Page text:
Number of housefires in Flanders up by nearly 44%
Between 2015 and 2017, the number of fires in Flemish households shot up, and a fire safety expert points to digital devices and electric mobility as the cause
Where there’s smoke
According to the Civil Security, there were 4,362 calls to douse flames in private homes in 2015. In 2017 – the last year for which figures are available, there were 6,270 calls – a whopping 43.7% more. The figures are based on records from 90% of the fire zones in Flanders.
According to Tim Renders of the East Flemish Brabant fire zone, this is mostly due to more and more devices that require charging with electrical cables. He points to smartphones, tablets and computers but also electric bicycles, hoverboards and scooters.
“We load an enormous number of devices these days,” he told VRT. “We didn’t have all of these things previously, so there was less risk of fire.”
No phones in bed
The biggest danger, he notes, is charging a phone or other device on a sofa, a bed or under a pillow – something teenagers do a lot of. Because the heat cannot dissipate the way it can if the phone is placed on a hard surface, the risk of fire is increased exponentially. The danger increases again if this is done overnight, as it usually is, since you won’t smell the smoke right away.
Renders, who specialises in fire safety measures, suggests charging phones and all other devices on a hard surface during the day, and preferably under supervision. He also suggests loading devices in the same room where a smoke detector is present. If your electric mobility is charged in a garage, for instance, place a smoke detector there, too.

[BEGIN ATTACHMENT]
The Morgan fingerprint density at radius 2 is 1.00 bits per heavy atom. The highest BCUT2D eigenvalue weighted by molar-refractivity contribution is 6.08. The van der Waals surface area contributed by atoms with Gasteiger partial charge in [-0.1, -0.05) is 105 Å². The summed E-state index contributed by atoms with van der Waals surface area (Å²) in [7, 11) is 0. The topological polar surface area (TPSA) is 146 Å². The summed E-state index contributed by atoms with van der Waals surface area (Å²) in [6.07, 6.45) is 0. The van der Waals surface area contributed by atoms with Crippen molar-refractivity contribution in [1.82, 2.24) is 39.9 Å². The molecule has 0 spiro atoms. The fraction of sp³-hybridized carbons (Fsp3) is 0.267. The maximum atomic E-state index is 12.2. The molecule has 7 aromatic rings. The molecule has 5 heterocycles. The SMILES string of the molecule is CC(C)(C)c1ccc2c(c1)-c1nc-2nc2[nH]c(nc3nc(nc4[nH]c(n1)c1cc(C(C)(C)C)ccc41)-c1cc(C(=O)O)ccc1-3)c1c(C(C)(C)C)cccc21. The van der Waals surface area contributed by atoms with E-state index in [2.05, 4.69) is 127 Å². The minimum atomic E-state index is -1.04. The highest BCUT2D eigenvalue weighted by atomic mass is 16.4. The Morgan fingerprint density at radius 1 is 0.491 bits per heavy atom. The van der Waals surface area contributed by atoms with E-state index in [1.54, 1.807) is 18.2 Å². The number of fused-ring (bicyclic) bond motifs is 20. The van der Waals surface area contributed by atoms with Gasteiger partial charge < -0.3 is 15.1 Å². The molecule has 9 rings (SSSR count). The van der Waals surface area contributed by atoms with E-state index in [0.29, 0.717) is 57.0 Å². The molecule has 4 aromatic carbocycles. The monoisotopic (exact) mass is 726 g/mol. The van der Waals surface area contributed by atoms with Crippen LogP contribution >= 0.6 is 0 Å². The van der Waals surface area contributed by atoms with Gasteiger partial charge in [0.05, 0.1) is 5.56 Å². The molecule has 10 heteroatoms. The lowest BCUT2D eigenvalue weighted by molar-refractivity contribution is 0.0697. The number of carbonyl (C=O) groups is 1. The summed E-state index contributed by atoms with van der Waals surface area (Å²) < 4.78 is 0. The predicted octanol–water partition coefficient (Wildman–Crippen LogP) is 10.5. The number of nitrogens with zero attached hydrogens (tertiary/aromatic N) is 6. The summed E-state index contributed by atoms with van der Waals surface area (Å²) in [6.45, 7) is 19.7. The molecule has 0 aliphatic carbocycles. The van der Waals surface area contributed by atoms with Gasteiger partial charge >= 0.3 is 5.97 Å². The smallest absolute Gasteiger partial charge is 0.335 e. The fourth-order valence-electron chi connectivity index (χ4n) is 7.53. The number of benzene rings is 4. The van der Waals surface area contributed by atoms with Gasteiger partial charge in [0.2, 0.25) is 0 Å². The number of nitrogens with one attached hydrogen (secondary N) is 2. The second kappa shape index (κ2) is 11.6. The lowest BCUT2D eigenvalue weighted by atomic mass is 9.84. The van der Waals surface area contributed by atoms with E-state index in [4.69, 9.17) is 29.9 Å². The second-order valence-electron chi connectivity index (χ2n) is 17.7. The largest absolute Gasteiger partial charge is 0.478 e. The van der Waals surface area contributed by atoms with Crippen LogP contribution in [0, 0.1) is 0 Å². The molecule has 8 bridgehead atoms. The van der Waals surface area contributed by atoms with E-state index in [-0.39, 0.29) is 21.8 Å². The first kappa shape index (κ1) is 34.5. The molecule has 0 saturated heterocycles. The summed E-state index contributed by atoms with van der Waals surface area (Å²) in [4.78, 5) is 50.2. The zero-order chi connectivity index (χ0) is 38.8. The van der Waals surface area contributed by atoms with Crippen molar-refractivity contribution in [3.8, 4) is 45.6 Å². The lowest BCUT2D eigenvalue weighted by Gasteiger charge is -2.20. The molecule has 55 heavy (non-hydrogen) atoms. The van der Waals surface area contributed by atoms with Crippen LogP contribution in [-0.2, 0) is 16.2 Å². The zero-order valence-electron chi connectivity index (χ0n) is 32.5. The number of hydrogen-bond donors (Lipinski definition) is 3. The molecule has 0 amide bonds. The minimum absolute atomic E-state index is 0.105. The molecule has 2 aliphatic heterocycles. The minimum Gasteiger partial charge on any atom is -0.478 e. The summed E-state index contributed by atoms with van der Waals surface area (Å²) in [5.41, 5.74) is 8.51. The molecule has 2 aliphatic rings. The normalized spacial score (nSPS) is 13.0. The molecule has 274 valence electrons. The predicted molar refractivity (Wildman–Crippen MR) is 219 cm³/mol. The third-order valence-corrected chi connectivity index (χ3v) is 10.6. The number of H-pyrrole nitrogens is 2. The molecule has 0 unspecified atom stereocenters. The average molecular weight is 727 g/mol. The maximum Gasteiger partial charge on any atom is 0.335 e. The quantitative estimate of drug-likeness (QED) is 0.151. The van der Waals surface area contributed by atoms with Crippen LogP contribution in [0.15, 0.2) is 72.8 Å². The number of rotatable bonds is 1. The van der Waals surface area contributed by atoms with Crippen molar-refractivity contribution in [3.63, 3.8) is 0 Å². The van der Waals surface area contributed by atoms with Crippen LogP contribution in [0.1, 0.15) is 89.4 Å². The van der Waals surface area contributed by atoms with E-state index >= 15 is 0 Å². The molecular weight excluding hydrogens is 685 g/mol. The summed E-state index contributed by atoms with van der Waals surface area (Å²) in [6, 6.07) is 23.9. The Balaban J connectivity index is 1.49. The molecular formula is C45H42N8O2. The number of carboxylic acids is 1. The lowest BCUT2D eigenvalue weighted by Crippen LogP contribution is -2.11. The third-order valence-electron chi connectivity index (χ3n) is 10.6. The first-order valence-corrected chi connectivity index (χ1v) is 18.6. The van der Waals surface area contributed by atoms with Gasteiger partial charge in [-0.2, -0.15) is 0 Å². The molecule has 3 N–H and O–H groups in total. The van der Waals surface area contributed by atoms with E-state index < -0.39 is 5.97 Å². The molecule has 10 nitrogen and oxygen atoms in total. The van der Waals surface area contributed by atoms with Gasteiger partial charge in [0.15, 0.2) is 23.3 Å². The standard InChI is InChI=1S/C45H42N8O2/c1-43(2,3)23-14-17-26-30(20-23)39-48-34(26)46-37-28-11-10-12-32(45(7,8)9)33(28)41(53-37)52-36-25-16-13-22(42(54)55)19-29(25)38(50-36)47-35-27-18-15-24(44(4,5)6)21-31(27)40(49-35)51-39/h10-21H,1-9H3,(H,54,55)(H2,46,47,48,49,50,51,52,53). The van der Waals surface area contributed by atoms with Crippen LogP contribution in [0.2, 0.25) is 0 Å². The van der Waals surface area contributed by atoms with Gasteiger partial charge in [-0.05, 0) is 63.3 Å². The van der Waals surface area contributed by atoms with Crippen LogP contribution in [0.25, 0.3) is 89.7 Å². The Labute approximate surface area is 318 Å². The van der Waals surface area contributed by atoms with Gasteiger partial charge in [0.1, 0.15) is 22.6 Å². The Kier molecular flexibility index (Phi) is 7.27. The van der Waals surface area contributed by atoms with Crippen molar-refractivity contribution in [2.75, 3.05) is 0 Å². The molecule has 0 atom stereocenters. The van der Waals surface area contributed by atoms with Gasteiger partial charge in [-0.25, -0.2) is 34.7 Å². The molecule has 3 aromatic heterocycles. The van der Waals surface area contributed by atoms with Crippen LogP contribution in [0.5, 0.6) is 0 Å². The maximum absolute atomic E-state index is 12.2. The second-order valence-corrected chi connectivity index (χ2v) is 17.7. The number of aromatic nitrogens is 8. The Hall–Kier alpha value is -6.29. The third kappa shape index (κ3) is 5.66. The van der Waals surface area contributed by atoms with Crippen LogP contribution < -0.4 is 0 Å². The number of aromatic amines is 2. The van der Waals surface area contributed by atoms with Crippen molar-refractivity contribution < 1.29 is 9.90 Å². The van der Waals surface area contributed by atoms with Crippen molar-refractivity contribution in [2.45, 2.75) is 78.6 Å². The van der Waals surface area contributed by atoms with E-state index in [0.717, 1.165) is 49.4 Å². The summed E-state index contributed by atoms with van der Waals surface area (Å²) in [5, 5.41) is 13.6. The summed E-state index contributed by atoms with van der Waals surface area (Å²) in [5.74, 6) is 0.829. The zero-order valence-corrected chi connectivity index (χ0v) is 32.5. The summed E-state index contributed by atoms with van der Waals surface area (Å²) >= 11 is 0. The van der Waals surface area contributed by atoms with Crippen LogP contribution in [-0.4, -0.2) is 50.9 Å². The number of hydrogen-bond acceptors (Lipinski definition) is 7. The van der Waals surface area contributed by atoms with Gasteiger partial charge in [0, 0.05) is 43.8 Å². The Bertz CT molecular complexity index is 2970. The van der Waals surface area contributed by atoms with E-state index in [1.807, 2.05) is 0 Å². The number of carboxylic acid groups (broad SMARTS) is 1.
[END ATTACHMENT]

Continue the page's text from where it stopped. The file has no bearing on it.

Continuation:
From 1 January, smoke detectors are required in all households in Flanders, including rented accommodations. “Buy enough of them and get the ones with a battery that’s good for 10 years,” Renders advises. “Then you know they are decent quality.”
I want to know what kind of device caused this fire, and what brand and model it is. We can map this information
He suggests mounting smoke detectors where the risk of fire is greatest, such as in the kitchen or where curtains and furniture are present, and certainly in bedrooms or just outside them. The larger the house, the more smoke detectors should be placed.
Houses should be equipped with wireless smoke detectors, he said. This is a group of detectors that are interconnected, so if one goes off, they all go off. “Because if the smoke detector in the washroom goes off when you’re sleeping, you might not hear it all the way in the bedroom.”
Finally, pull out power plugs when the weather is stormy or if you’re going to be away for more than a day. While this used to be a common habit “unfortunately, people don’t do it anymore,” said Renders. “There are a lot of components in the plug that can be a fire risk.”
The fire safety expert also thinks that fire zones should provide more accurate information about the cause of the fire and that a central databank should be established. “For instance, a ‘short circuit’ means nothing to me,” he said. “I want to know what kind of device caused this fire, and what brand and model it is. We can map this information and it could lead to recalls.”
Photo: A fire in an attic apartment in Dilbeek killed two people earlier this year